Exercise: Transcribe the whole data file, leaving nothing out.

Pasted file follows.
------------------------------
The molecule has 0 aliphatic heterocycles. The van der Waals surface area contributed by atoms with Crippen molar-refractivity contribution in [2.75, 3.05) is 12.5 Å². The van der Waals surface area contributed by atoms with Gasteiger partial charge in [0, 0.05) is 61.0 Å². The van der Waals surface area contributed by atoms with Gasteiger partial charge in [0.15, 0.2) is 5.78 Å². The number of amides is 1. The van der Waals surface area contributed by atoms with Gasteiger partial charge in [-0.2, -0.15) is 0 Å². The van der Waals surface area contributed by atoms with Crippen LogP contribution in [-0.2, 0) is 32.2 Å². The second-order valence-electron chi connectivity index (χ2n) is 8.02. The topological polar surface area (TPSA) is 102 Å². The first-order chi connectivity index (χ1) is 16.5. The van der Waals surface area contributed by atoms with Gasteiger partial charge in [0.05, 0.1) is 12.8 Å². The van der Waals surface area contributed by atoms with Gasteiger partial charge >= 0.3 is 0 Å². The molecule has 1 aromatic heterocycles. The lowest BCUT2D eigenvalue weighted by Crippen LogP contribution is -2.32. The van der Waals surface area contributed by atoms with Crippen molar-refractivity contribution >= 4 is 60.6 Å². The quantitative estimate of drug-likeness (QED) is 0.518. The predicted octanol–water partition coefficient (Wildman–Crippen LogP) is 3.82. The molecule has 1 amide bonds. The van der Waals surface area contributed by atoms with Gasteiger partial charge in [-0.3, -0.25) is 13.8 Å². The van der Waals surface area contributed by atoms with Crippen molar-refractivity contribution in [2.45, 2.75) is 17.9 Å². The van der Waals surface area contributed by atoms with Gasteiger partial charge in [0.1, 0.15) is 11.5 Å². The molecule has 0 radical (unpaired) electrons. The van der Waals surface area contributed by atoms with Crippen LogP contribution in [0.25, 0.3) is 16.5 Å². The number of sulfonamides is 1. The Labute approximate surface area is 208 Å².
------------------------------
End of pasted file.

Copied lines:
The molecule has 0 aliphatic heterocycles. The van der Waals surface area contributed by atoms with Crippen molar-refractivity contribution in [2.75, 3.05) is 12.5 Å². The van der Waals surface area contributed by atoms with Gasteiger partial charge in [0, 0.05) is 61.0 Å². The van der Waals surface area contributed by atoms with Gasteiger partial charge in [0.15, 0.2) is 5.78 Å². The number of amides is 1. The van der Waals surface area contributed by atoms with Gasteiger partial charge in [-0.2, -0.15) is 0 Å². The van der Waals surface area contributed by atoms with Crippen LogP contribution in [-0.2, 0) is 32.2 Å². The second-order valence-electron chi connectivity index (χ2n) is 8.02. The topological polar surface area (TPSA) is 102 Å². The first-order chi connectivity index (χ1) is 16.5. The van der Waals surface area contributed by atoms with Gasteiger partial charge in [0.05, 0.1) is 12.8 Å². The van der Waals surface area contributed by atoms with Gasteiger partial charge >= 0.3 is 0 Å². The molecule has 1 aromatic heterocycles. The lowest BCUT2D eigenvalue weighted by Crippen LogP contribution is -2.32. The van der Waals surface area contributed by atoms with Crippen molar-refractivity contribution >= 4 is 60.6 Å². The quantitative estimate of drug-likeness (QED) is 0.518. The predicted octanol–water partition coefficient (Wildman–Crippen LogP) is 3.82. The molecule has 1 amide bonds. The van der Waals surface area contributed by atoms with Gasteiger partial charge in [-0.3, -0.25) is 13.8 Å². The van der Waals surface area contributed by atoms with Crippen molar-refractivity contribution in [2.45, 2.75) is 17.9 Å². The van der Waals surface area contributed by atoms with Gasteiger partial charge in [0.1, 0.15) is 11.5 Å². The molecule has 0 radical (unpaired) electrons. The van der Waals surface area contributed by atoms with Crippen LogP contribution in [0.25, 0.3) is 16.5 Å². The number of sulfonamides is 1. The Labute approximate surface area is 208 Å².